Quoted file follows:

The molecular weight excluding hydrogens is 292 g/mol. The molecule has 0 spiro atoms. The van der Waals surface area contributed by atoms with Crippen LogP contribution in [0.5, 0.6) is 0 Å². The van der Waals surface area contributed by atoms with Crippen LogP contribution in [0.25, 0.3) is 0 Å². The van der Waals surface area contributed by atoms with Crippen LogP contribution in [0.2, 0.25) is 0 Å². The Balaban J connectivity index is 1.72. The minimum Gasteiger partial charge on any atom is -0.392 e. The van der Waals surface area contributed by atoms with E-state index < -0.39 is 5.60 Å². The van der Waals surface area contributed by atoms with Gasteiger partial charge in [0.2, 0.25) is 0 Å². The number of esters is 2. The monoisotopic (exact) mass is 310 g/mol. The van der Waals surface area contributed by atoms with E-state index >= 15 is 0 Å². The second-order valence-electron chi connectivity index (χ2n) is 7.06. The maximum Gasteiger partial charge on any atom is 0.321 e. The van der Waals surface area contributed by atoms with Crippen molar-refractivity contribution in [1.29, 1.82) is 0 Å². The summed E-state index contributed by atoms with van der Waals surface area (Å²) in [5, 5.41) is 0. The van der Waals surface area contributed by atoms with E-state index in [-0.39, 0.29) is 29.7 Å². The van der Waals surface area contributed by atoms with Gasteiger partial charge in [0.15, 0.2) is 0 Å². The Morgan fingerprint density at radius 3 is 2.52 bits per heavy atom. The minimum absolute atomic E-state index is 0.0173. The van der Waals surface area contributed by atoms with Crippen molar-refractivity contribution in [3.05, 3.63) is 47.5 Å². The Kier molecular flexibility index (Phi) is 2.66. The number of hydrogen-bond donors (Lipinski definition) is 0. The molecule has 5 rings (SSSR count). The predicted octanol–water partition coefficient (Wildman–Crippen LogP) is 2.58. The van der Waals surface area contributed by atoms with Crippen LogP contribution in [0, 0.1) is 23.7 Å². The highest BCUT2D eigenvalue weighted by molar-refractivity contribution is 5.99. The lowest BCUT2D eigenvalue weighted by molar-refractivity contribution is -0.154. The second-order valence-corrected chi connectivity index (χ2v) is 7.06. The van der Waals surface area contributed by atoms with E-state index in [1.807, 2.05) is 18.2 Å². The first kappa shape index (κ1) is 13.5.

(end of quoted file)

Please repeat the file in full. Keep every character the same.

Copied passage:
The molecular weight excluding hydrogens is 292 g/mol. The molecule has 0 spiro atoms. The van der Waals surface area contributed by atoms with Crippen LogP contribution in [0.5, 0.6) is 0 Å². The van der Waals surface area contributed by atoms with Crippen LogP contribution in [0.25, 0.3) is 0 Å². The van der Waals surface area contributed by atoms with Crippen LogP contribution in [0.2, 0.25) is 0 Å². The Balaban J connectivity index is 1.72. The minimum Gasteiger partial charge on any atom is -0.392 e. The van der Waals surface area contributed by atoms with E-state index < -0.39 is 5.60 Å². The van der Waals surface area contributed by atoms with Gasteiger partial charge in [0.2, 0.25) is 0 Å². The number of esters is 2. The monoisotopic (exact) mass is 310 g/mol. The van der Waals surface area contributed by atoms with E-state index >= 15 is 0 Å². The second-order valence-electron chi connectivity index (χ2n) is 7.06. The maximum Gasteiger partial charge on any atom is 0.321 e. The van der Waals surface area contributed by atoms with Crippen molar-refractivity contribution in [1.29, 1.82) is 0 Å². The summed E-state index contributed by atoms with van der Waals surface area (Å²) in [5, 5.41) is 0. The van der Waals surface area contributed by atoms with E-state index in [-0.39, 0.29) is 29.7 Å². The van der Waals surface area contributed by atoms with Gasteiger partial charge in [0.15, 0.2) is 0 Å². The Morgan fingerprint density at radius 3 is 2.52 bits per heavy atom. The minimum absolute atomic E-state index is 0.0173. The van der Waals surface area contributed by atoms with Crippen molar-refractivity contribution in [3.05, 3.63) is 47.5 Å². The Kier molecular flexibility index (Phi) is 2.66. The number of hydrogen-bond donors (Lipinski definition) is 0. The molecule has 5 rings (SSSR count). The predicted octanol–water partition coefficient (Wildman–Crippen LogP) is 2.58. The van der Waals surface area contributed by atoms with Crippen LogP contribution in [0, 0.1) is 23.7 Å². The highest BCUT2D eigenvalue weighted by molar-refractivity contribution is 5.99. The lowest BCUT2D eigenvalue weighted by molar-refractivity contribution is -0.154. The second-order valence-corrected chi connectivity index (χ2v) is 7.06. The van der Waals surface area contributed by atoms with E-state index in [1.807, 2.05) is 18.2 Å². The first kappa shape index (κ1) is 13.5.